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I’m a big fan of food tours, and I think one of the best ways to experience a new city or a new country is through its food. Food tours allow you to get straight to the heart of a city or district, introducing you to the local food legends and produce and most importantly, filling you up!

So not surprisingly, on my first day in Toronto I signed up for a food tour with The Culinary Adventure Company of the St. Lawrence Market and the Old Town. I liked the fact that their tours are run by chefs themselves, and we got the fantastic Chef Kevin Durkee as our guide who apart from giving these great tours also has Canada’s ultimate cheese restaurant, Cheesewerks, which is all about everything cheese (Kevin do you have a hot chocolate with cheese? Highly recommend it. Check out this example from Melbourne.)
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So myself along with 3 other visitors started a 3 hours tour of the area during which Kevin covered lots of history and told plenty of interesting stories. I learnt that the St. Lawrence market was named by National Geographic in 2012 as the best market in the world, however having been to some stunning markets around the world I was more than a bit skeptical about this gigantic claim. The St. Lawrence market may not get my vote for the best market in the world, but I can see clearly how it got this title. This 200 year old market is filled with some incredible family businesses. We had Toronto’s famous Peameal Bacon sandwich, tasted Kozlik’s spicy mustards, got a lesson in cheese tasting from the master and tasted Kangaroo jerky (maybe not so Canadian but interesting nevertheless).

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The very first thing we did on our tour was visit Balzac’s to fill up with caffeine (or hot chocolate in my case). Balzac is a much loved Toronto staple. The founder, Diana Olsen, fell in love with coffee while travelling in France and then studied it in the US, roasting her own coffee. She pitched her idea on the Canadian version of Dragons’ Den, a TV show where entrepreneurs can get funding and did well enough that she was able to expand to eight locations in and around Toronto. They sell a number of specialized coffees including seasonally sourced coffee sold in limited edition. Balzac’s has been offering Fair Trade Organic coffee, sugar and cocoa since 1997 and all milk used is organic and locally sourced. The cafes are all also certified as Environmentally Accountable Food service by Leaf meaning that it demonstrates high commitment in a number of key sustainability areas including energy use, building, waste disposal and employee policies.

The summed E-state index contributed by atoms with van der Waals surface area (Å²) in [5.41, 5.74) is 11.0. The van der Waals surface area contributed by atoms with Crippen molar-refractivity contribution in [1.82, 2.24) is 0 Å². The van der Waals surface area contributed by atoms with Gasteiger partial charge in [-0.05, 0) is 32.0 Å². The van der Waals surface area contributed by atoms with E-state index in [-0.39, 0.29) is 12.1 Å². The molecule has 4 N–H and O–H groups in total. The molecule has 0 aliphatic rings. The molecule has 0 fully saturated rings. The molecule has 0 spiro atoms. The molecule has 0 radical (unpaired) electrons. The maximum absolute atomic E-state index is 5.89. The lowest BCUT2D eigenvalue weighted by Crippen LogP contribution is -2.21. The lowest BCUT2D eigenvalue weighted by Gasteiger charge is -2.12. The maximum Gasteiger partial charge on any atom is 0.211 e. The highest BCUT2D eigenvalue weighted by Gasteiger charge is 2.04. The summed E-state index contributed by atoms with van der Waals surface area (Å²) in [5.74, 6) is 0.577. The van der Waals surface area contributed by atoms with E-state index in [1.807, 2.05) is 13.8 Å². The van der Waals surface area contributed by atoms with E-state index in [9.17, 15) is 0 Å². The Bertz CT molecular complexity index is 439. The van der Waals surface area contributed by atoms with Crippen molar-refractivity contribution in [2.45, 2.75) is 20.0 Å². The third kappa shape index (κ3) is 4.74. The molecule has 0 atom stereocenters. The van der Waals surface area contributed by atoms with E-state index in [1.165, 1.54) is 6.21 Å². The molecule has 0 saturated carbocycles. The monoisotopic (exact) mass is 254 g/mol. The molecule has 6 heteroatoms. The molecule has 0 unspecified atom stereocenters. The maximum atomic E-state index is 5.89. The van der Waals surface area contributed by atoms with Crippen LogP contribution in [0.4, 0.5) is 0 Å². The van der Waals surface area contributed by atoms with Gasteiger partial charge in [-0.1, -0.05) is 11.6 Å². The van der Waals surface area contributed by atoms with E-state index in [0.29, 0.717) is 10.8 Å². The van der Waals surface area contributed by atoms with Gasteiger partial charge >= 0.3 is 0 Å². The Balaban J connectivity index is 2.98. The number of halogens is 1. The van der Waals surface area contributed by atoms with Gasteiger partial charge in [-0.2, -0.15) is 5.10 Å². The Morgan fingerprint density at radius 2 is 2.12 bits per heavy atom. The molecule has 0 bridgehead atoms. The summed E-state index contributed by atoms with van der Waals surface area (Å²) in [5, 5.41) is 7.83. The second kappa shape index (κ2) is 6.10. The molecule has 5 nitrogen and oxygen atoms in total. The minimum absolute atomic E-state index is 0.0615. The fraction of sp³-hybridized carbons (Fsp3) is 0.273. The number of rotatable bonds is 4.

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Balzac’s is obviously known for its coffee, but I enjoyed their hot chocolate offering as well. It was light yet creamy with a dollop of freshly whipped cream. It was a great accompaniment to the fantastic stories that Chef Kevin told us about the area around the market.

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Verdict: Would definitely recommend both the food tour with Culinary Adventure Co. and Balzac’s hot chocolate to go with it. Balzac’s, 10 Market Street, Toronto, Ontario, Canada

 

Balzacs Market Street on Urbanspoon

December 8th, 2014|Canada, NORTH AMERICA, Toronto|0 Comments

Hot Chocolate at Cluny, Toronto, Canada

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Toronto’s Distillery District is unique. Ten years ago a small group of developers saw these derelict Victorian Industrial buildings that had been pronounced a national historic site and imagined transforming it not into a tourist village, but into an area that showcases fantastic food, designs and ideas. Since 2003 this area which was once the site of the Gooderham and Woorts Distillery, is now full of restaurants, stores and galleries (and still quite a lot of beer). It is often used as a film set and tonight was full of models and beautiful looking people walking home after a fashion show in one of its many artistic spaces.

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It was rainy and cold out so our first stop in the Distillery District was actually Soma Chocolates where we had our hot chocolate fix for the evening…or so we thought. Before we left there we asked some of the staff where they thought we should go for dinner and they were unanimous in saying we should go to Cluny just across the lane.

It was still raining when we walked outside to Cluny but it wasn’t keeping people away. The Distillery District was quiet, but Cluny was jam packed and buzzing with energy. To the left of the entrance is a French bakery complete with baguettes and pain au chocolate. To the right is a bar area full of mirrors and glasses of champagne. But we wanted to be in the stunning the main room.

The restaurant is inspired by a French bistro and takes a lot of elements from one, while at the same time being nothing like a French bistro. It is playful and fresh, very romantic with touches from around the world. The beautifully decorated ceiling and floors have a Mediterranean, almost northern African feel. Several large glass displays are filled with illustrated china. There is a seafood bar area where you can sit and watch the staff preparing the fresh seafood (Torontonians apparently love their seafood). A long table in the middle of the restaurant is covered in freshly baked breads, cut up and presented to us at our table.

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The food was light and colourful and soooo good. Our waitresse brought us course after course of beautiful food, fresh oysters from PEI, rib eye for Rich and a drunken tuna for me. At the end of all of it, happy and full we spotted Hot Chocolate on the dessert menu and couldn’t resist. “Ohhh you made a good choice” hums the waitress. “the hot chocolate here is so good, I’m so jealous”. She goes on to describe that it is made from a super thick bittersweet ganache made in house by their chef using his own secret recipe. She then prepares it using condensed milk and presents it to use with a few shortbread squares on the side. It was light and malty and delicious. A perfect finish to a perfect meal and night out.

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Verdict: Great all around. I’m dying to go back. Cluny, 35 Tank House Lane, Toronto, Ontario, Canada

December 2nd, 2014|Canada, NORTH AMERICA, Toronto|1 Comment